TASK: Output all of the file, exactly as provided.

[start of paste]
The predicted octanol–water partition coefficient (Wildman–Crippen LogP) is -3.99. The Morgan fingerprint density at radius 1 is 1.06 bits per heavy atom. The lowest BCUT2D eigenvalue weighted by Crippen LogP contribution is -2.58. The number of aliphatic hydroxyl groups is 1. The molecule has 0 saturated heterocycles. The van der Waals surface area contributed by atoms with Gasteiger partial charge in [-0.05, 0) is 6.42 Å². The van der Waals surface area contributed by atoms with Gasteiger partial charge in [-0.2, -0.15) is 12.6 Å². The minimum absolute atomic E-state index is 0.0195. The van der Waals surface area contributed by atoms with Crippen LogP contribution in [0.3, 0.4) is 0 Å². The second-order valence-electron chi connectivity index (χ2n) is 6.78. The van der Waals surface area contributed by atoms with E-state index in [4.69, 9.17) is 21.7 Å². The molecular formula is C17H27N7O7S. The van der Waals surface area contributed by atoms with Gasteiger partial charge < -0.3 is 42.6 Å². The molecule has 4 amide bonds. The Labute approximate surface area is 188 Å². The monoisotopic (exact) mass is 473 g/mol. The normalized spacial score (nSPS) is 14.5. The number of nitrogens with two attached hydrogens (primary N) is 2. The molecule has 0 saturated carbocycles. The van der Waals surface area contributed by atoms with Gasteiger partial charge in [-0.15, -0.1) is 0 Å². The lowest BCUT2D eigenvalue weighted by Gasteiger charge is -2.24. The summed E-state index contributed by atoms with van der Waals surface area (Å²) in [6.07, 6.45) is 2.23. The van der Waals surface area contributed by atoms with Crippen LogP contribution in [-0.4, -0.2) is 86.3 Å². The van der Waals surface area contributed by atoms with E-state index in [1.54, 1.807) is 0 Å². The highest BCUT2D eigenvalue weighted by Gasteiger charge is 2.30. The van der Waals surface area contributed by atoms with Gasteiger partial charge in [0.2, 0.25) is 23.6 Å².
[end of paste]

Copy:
The predicted octanol–water partition coefficient (Wildman–Crippen LogP) is -3.99. The Morgan fingerprint density at radius 1 is 1.06 bits per heavy atom. The lowest BCUT2D eigenvalue weighted by Crippen LogP contribution is -2.58. The number of aliphatic hydroxyl groups is 1. The molecule has 0 saturated heterocycles. The van der Waals surface area contributed by atoms with Gasteiger partial charge in [-0.05, 0) is 6.42 Å². The van der Waals surface area contributed by atoms with Gasteiger partial charge in [-0.2, -0.15) is 12.6 Å². The minimum absolute atomic E-state index is 0.0195. The van der Waals surface area contributed by atoms with Crippen LogP contribution in [0.3, 0.4) is 0 Å². The second-order valence-electron chi connectivity index (χ2n) is 6.78. The van der Waals surface area contributed by atoms with E-state index in [4.69, 9.17) is 21.7 Å². The molecular formula is C17H27N7O7S. The van der Waals surface area contributed by atoms with Gasteiger partial charge < -0.3 is 42.6 Å². The molecule has 4 amide bonds. The Labute approximate surface area is 188 Å². The monoisotopic (exact) mass is 473 g/mol. The normalized spacial score (nSPS) is 14.5. The number of nitrogens with two attached hydrogens (primary N) is 2. The molecule has 0 saturated carbocycles. The van der Waals surface area contributed by atoms with Gasteiger partial charge in [-0.15, -0.1) is 0 Å². The lowest BCUT2D eigenvalue weighted by Gasteiger charge is -2.24. The summed E-state index contributed by atoms with van der Waals surface area (Å²) in [6.07, 6.45) is 2.23. The van der Waals surface area contributed by atoms with Crippen LogP contribution in [-0.4, -0.2) is 86.3 Å². The van der Waals surface area contributed by atoms with E-state index in [1.54, 1.807) is 0 Å². The highest BCUT2D eigenvalue weighted by Gasteiger charge is 2.30. The van der Waals surface area contributed by atoms with Gasteiger partial charge in [0.2, 0.25) is 23.6 Å².